Bailey: If copyright extensions are driven by Disney’s interests, who was pushing for these re-restrictions?
Golan: We’re going a little bit out of my realm of expertise, and you might want to ask that question to someone else. But my understanding was that the U.S. government did it with the hopes that if they did this, then other countries would be more respectful of U.S. works that were under copyright. And so it was like a good faith effort hoping that that would happen, but there was actually nothing in the law itself that required that to happen. And again my understanding — but I think you should check this with somebody who knows more than I do on the legality of it — is that in hindsight it didn’t help.
Bailey: So it’s not like there was some hidden lobby of heirs who were starving and looking for their royalty checks.
Golan: No, not that I know of. And again, I mean maybe you could find this out from a composer or you could try to find an heir of Shostakovich. There are three composers who have famous names that were affected like this: Shostakovich, Prokofiev and Stravinsky. Beyond that there are literally thousands of other composers that you’ve never heard of that are affected by this. And those people absolutely are not having their music played. Most audiences want to hear famous things. They want to hear famous pieces, things they’ve heard before.
Now we in the industry, we like to play things beyond the famous ones. From an artistic standpoint we think it’s healthy not only for the performers but also for the audiences to hear things they haven’t ever heard before and combine the relatively unknown pieces with pieces they do know and love. And you know often times we try to do that, but once this treaty was passed… I mean now you’re saying okay, here’s an unknown piece of music by an unknown composer and your audience has never heard of it. So they’re not really that keen on you programming it anyway. Oh and on top of that, you have to rent it for $600 instead of purchase it for $50.
That treaty was a nail in the coffin guaranteeing that thousands of pieces will not be performed. And going back to your question about how much heirs get from this, the heirs of the vast majority of the composers involved are getting nothing. They’re just not getting played.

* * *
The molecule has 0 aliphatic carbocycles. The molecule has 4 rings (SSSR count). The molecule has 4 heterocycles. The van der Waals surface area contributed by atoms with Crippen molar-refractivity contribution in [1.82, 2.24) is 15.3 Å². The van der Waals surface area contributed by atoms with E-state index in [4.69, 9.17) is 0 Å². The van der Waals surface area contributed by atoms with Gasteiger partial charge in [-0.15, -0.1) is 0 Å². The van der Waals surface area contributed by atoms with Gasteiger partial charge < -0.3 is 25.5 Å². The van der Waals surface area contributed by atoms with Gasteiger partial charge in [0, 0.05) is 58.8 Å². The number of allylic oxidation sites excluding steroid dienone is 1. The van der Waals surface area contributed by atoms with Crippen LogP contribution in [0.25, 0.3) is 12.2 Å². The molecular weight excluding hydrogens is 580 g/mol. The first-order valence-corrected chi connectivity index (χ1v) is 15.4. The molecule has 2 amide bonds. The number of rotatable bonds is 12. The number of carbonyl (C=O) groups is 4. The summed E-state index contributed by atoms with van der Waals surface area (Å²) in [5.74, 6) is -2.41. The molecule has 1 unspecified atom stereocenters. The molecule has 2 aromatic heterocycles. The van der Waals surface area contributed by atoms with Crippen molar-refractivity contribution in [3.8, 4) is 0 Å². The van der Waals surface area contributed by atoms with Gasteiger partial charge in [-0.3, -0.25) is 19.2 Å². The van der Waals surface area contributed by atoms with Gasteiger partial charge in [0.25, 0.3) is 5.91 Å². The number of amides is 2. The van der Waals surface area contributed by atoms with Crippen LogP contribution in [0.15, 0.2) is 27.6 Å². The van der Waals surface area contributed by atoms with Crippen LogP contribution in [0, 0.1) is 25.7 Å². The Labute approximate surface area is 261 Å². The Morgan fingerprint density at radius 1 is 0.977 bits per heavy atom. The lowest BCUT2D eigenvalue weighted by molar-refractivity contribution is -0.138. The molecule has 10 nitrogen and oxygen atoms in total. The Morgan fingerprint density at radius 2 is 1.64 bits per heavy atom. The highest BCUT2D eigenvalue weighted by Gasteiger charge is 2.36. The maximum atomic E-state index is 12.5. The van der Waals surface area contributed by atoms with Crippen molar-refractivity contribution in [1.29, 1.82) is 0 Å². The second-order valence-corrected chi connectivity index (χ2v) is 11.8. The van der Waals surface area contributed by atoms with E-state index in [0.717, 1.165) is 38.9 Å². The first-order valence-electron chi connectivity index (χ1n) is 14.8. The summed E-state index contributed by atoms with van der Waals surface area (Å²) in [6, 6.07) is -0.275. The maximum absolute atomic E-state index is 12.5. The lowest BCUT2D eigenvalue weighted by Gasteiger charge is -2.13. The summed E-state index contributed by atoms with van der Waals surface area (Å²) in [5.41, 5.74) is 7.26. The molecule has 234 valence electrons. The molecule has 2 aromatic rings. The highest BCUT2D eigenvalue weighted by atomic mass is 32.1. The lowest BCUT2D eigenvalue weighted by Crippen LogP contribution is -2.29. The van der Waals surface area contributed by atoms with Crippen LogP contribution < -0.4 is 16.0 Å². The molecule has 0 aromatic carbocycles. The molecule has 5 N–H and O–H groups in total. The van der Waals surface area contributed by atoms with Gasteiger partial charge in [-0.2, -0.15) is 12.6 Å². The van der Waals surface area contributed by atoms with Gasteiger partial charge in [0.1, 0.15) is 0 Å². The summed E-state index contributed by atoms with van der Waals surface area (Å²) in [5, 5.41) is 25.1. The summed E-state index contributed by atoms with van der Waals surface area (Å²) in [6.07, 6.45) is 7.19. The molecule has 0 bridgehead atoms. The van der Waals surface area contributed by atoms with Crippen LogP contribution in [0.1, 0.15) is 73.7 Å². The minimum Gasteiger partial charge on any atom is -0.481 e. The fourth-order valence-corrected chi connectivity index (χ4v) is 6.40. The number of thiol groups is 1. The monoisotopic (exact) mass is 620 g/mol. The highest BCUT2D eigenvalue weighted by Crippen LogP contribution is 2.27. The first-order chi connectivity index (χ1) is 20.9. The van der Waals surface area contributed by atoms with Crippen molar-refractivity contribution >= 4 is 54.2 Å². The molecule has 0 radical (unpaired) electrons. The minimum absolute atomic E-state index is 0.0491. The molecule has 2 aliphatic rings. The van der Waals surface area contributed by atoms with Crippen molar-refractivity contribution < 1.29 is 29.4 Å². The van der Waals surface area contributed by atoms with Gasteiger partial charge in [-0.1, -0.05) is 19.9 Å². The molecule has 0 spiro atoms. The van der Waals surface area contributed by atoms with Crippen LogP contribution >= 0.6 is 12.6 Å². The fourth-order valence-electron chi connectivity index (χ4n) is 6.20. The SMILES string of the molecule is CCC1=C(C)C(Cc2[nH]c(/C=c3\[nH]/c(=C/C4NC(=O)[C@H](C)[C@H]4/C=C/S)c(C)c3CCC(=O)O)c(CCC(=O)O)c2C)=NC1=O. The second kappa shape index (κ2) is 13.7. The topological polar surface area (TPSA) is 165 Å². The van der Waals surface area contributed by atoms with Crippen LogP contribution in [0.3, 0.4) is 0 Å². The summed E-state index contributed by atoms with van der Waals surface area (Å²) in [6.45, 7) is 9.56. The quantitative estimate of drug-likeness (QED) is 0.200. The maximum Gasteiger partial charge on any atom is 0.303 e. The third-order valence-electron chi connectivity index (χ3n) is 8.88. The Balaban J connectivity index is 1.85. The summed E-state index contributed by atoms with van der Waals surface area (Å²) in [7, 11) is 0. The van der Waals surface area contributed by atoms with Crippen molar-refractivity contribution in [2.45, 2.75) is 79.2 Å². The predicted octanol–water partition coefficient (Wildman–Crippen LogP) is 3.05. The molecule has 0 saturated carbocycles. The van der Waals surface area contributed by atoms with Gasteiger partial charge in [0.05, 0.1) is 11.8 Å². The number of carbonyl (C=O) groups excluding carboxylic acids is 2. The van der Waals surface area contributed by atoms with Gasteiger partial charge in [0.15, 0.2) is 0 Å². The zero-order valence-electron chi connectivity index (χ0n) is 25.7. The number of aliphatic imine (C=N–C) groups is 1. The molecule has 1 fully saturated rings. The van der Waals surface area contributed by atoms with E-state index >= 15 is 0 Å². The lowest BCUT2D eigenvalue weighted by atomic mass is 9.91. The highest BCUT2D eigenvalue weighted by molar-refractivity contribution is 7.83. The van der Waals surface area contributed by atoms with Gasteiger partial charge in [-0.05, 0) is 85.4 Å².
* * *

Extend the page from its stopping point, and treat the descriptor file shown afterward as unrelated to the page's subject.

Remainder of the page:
And then in the case of the three famous ones — Shostakovich, Prokofiev and Stravinsky — you know they have many heirs probably for each one. If the New York Philharmonic plays a Shostakovich symphony, let’s just estimate that all the heirs will get a 10 percent cut, and then that’s split among them. We’re talking about royalty checks of pennies, depending on how many times it’s split. Even if it’s only one person, oh it’s $20.00 – ah great! I got a royalty check.
We’re talking about classical music here. We’re not talking about the Beatles or Michael Jackson. Nobody is going to make a living off royalties from a couple pieces they’re going to play.
Bailey: One of the articles said something about this case changing the physics of the public domain. Is it too much to say that?
Golan: I’m speculating that they’re referring specifically to the fundamental premise that once something enters the public domain it’s in the public domain forever. If this law does not get overturned, then yeah, the fundamental essence of the public domain has been changed because it’ll set a precedent that things can be taken out of the public domain. So who’s to say that for whatever reason Congress or anyone else can remove something from the public domain once it has entered public domain.
There’s absolutely nothing in the Constitution or any amendments or any other laws in the 200-year history of the country that ever mentions taking something out of the public domain. There are many statements about things being under copyright, things entering the public domain and various years and extensions, but it would be unprecedented to take something out of the public domain.
Bailey: What is the core issue here for you? What’s motivated you to be involved with this and to continue with it for so long.
Golan: The core issue is wanting to have the ability to perform this great body of literature that we used to be able to perform but no longer can. What we used to do was absolutely legal and in concert with the Constitution, and right now what we’re being told is that what we used to do is now illegal, you can’t do it anymore.